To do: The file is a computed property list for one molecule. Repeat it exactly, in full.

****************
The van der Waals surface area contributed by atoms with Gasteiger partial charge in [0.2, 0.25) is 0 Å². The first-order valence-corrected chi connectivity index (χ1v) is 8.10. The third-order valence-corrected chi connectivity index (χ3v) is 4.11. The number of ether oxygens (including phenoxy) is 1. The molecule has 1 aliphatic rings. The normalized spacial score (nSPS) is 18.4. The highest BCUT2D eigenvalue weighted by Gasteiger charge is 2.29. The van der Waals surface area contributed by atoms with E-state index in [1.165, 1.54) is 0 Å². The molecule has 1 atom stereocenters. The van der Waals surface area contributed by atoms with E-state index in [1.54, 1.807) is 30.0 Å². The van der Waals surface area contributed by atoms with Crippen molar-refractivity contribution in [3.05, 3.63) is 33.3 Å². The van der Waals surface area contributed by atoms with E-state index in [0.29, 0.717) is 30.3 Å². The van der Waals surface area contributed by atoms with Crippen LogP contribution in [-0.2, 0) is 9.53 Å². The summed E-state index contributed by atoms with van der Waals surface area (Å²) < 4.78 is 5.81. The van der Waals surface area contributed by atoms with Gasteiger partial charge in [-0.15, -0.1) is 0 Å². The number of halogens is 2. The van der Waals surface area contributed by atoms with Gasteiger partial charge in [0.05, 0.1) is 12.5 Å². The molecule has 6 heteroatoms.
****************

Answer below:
The van der Waals surface area contributed by atoms with Gasteiger partial charge in [0.2, 0.25) is 0 Å². The first-order valence-corrected chi connectivity index (χ1v) is 8.10. The third-order valence-corrected chi connectivity index (χ3v) is 4.11. The number of ether oxygens (including phenoxy) is 1. The molecule has 1 aliphatic rings. The normalized spacial score (nSPS) is 18.4. The highest BCUT2D eigenvalue weighted by Gasteiger charge is 2.29. The van der Waals surface area contributed by atoms with E-state index in [1.165, 1.54) is 0 Å². The molecule has 1 atom stereocenters. The van der Waals surface area contributed by atoms with E-state index in [1.54, 1.807) is 30.0 Å². The van der Waals surface area contributed by atoms with Crippen molar-refractivity contribution in [3.05, 3.63) is 33.3 Å². The van der Waals surface area contributed by atoms with E-state index in [0.29, 0.717) is 30.3 Å². The van der Waals surface area contributed by atoms with Crippen LogP contribution in [-0.2, 0) is 9.53 Å². The summed E-state index contributed by atoms with van der Waals surface area (Å²) < 4.78 is 5.81. The van der Waals surface area contributed by atoms with Gasteiger partial charge in [-0.15, -0.1) is 0 Å². The number of halogens is 2. The van der Waals surface area contributed by atoms with Gasteiger partial charge in [0.05, 0.1) is 12.5 Å². The molecule has 6 heteroatoms.